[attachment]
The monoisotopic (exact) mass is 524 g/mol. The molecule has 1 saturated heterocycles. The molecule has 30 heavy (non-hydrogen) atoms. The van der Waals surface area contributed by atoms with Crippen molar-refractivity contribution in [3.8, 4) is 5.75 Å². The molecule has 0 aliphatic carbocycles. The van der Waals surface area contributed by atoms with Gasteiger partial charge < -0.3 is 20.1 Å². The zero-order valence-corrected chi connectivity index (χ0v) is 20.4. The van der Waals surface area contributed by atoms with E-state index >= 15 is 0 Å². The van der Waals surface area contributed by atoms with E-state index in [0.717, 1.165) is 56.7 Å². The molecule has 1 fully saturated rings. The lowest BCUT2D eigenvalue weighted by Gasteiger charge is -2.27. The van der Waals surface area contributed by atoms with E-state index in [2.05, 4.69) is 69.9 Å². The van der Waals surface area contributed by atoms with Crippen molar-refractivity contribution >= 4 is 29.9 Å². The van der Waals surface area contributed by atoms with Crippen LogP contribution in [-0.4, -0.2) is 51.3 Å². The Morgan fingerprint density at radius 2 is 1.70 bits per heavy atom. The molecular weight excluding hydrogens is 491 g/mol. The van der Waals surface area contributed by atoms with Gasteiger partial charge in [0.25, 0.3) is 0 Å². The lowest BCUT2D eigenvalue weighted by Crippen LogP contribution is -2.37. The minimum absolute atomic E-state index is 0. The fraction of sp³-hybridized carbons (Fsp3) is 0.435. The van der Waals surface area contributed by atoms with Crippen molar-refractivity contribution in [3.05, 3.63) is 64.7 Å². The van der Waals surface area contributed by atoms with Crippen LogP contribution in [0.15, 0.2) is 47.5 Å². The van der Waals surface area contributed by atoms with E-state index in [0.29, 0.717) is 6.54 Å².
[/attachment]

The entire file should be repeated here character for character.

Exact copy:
The monoisotopic (exact) mass is 524 g/mol. The molecule has 1 saturated heterocycles. The molecule has 30 heavy (non-hydrogen) atoms. The van der Waals surface area contributed by atoms with Crippen molar-refractivity contribution in [3.8, 4) is 5.75 Å². The molecule has 0 aliphatic carbocycles. The van der Waals surface area contributed by atoms with Gasteiger partial charge < -0.3 is 20.1 Å². The zero-order valence-corrected chi connectivity index (χ0v) is 20.4. The van der Waals surface area contributed by atoms with E-state index >= 15 is 0 Å². The van der Waals surface area contributed by atoms with E-state index in [0.717, 1.165) is 56.7 Å². The molecule has 1 fully saturated rings. The lowest BCUT2D eigenvalue weighted by Gasteiger charge is -2.27. The van der Waals surface area contributed by atoms with E-state index in [2.05, 4.69) is 69.9 Å². The van der Waals surface area contributed by atoms with Crippen molar-refractivity contribution >= 4 is 29.9 Å². The van der Waals surface area contributed by atoms with Crippen LogP contribution in [-0.4, -0.2) is 51.3 Å². The Morgan fingerprint density at radius 2 is 1.70 bits per heavy atom. The molecular weight excluding hydrogens is 491 g/mol. The van der Waals surface area contributed by atoms with Gasteiger partial charge in [0.25, 0.3) is 0 Å². The lowest BCUT2D eigenvalue weighted by Crippen LogP contribution is -2.37. The minimum absolute atomic E-state index is 0. The fraction of sp³-hybridized carbons (Fsp3) is 0.435. The van der Waals surface area contributed by atoms with Crippen molar-refractivity contribution in [3.05, 3.63) is 64.7 Å². The van der Waals surface area contributed by atoms with Crippen LogP contribution in [0.15, 0.2) is 47.5 Å². The van der Waals surface area contributed by atoms with E-state index in [0.29, 0.717) is 6.54 Å².